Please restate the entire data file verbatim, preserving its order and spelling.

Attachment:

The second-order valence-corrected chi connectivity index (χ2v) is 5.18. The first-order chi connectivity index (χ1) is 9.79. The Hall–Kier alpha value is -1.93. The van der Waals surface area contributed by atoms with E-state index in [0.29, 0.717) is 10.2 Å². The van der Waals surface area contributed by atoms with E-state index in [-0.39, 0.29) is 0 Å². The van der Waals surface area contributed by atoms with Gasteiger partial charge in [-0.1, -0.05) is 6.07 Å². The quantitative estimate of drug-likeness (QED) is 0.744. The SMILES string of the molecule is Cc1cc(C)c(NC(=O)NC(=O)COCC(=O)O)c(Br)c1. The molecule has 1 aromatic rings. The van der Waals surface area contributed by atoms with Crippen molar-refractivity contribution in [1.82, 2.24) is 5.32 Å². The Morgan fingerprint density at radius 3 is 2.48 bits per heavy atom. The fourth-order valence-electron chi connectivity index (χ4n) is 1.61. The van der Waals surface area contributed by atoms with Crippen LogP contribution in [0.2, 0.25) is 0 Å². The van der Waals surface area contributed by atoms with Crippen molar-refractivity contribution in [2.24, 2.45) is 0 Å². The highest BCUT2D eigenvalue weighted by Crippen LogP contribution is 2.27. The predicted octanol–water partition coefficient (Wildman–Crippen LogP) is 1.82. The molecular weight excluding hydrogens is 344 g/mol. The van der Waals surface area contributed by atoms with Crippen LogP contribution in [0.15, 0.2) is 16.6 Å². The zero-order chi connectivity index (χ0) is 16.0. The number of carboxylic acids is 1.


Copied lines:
The second-order valence-corrected chi connectivity index (χ2v) is 5.18. The first-order chi connectivity index (χ1) is 9.79. The Hall–Kier alpha value is -1.93. The van der Waals surface area contributed by atoms with E-state index in [0.29, 0.717) is 10.2 Å². The van der Waals surface area contributed by atoms with E-state index in [-0.39, 0.29) is 0 Å². The van der Waals surface area contributed by atoms with Gasteiger partial charge in [-0.1, -0.05) is 6.07 Å². The quantitative estimate of drug-likeness (QED) is 0.744. The SMILES string of the molecule is Cc1cc(C)c(NC(=O)NC(=O)COCC(=O)O)c(Br)c1. The molecule has 1 aromatic rings. The van der Waals surface area contributed by atoms with Crippen molar-refractivity contribution in [1.82, 2.24) is 5.32 Å². The Morgan fingerprint density at radius 3 is 2.48 bits per heavy atom. The fourth-order valence-electron chi connectivity index (χ4n) is 1.61. The van der Waals surface area contributed by atoms with Crippen LogP contribution in [0.2, 0.25) is 0 Å². The van der Waals surface area contributed by atoms with Crippen molar-refractivity contribution in [2.24, 2.45) is 0 Å². The highest BCUT2D eigenvalue weighted by Crippen LogP contribution is 2.27. The predicted octanol–water partition coefficient (Wildman–Crippen LogP) is 1.82. The molecular weight excluding hydrogens is 344 g/mol. The van der Waals surface area contributed by atoms with Crippen LogP contribution in [0.15, 0.2) is 16.6 Å². The zero-order chi connectivity index (χ0) is 16.0. The number of carboxylic acids is 1.